In another version of this process, a document is broken into overlapping “shingles” of s successive words. In one application, each shingle is sorted by vij and the top k shingles are kept as a sketch of the document content. The value vij may be used as a weighting factor for n-grams rather than unigrams. The advantage of using is that the sketch of each document consists of the n-grams that are most informative as to the content of that document. The words used to form the n-grams can also be selected based on their individual document frequencies, for example, by excluding any word that occurs in more than 50% of the documents or fewer than five documents. This filtering also provides the benefit of speeding the process in that fewer terms will be eligible for consideration as n-grams. In general, features that occur in a large proportion of the documents or in a very small proportion of the documents are not useful for clustering. Removing features that occur in a large proportion of the documents or in a very small proportion of the documents typically improves both speed of processing and accuracy of result.
In one embodiment, digrams are used. In this embodiment, each document is broken into overlapping shingles of 2 successive words. Each digram is sorted by vij and the top k pairs are kept as a sketch of the document content.
Most clustering systems compare each document's features with every other document's features or with the centroids of existing documents. The quantum clustering method is different. The quantum clustering method described herein starts with features and identifies documents that share features. Features that are contained in only a very few documents or in very many documents may be discarded as they are not helpful.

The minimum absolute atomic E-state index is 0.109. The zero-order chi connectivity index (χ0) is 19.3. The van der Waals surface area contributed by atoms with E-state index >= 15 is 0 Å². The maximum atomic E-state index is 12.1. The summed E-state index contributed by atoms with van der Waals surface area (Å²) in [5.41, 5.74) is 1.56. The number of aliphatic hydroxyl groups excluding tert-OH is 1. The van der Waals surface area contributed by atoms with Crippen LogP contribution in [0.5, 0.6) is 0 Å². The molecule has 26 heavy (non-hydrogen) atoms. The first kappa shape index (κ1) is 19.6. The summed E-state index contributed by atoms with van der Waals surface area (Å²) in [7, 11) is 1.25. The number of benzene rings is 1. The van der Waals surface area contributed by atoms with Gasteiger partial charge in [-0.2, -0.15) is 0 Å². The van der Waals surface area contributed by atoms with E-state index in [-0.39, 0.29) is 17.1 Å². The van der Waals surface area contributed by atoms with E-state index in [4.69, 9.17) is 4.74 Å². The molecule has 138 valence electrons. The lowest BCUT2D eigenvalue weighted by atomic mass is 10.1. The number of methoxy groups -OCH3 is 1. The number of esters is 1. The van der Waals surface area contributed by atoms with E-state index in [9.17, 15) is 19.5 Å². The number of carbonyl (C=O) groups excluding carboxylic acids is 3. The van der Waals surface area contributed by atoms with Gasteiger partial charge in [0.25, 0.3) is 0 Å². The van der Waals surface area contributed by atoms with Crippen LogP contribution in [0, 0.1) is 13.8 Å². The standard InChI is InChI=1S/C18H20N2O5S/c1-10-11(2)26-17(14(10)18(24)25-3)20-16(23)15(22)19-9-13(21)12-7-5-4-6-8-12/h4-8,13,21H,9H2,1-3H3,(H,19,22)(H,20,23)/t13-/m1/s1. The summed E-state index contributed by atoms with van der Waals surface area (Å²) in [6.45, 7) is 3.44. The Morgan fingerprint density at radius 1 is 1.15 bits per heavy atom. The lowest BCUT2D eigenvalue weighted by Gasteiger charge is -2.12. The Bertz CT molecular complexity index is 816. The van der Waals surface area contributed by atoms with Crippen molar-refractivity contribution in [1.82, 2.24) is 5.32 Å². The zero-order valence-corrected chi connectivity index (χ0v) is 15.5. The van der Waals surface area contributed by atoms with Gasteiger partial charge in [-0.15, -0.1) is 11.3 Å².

The method walks the graph of documents for each feature. The method creates or increments a counter for each pair of documents on the list. These documents are deemed connected if they share at least a minimum number of features. In this way the method avoids consideration of all of the unconnected document pairs. The minimum number of features may be system defined or user configurable.
The similarity S of two documents is
Other graph theoretic techniques can also be used to identify clusters of documents. In general, matrix-based methods to cluster the documents are not used because of the scale of collections to be considered and the sparseness of the graph. Implicitly matrix approaches require dealing with non-useful relations (that is, documents that have no connectivity) in addition to the useful ones.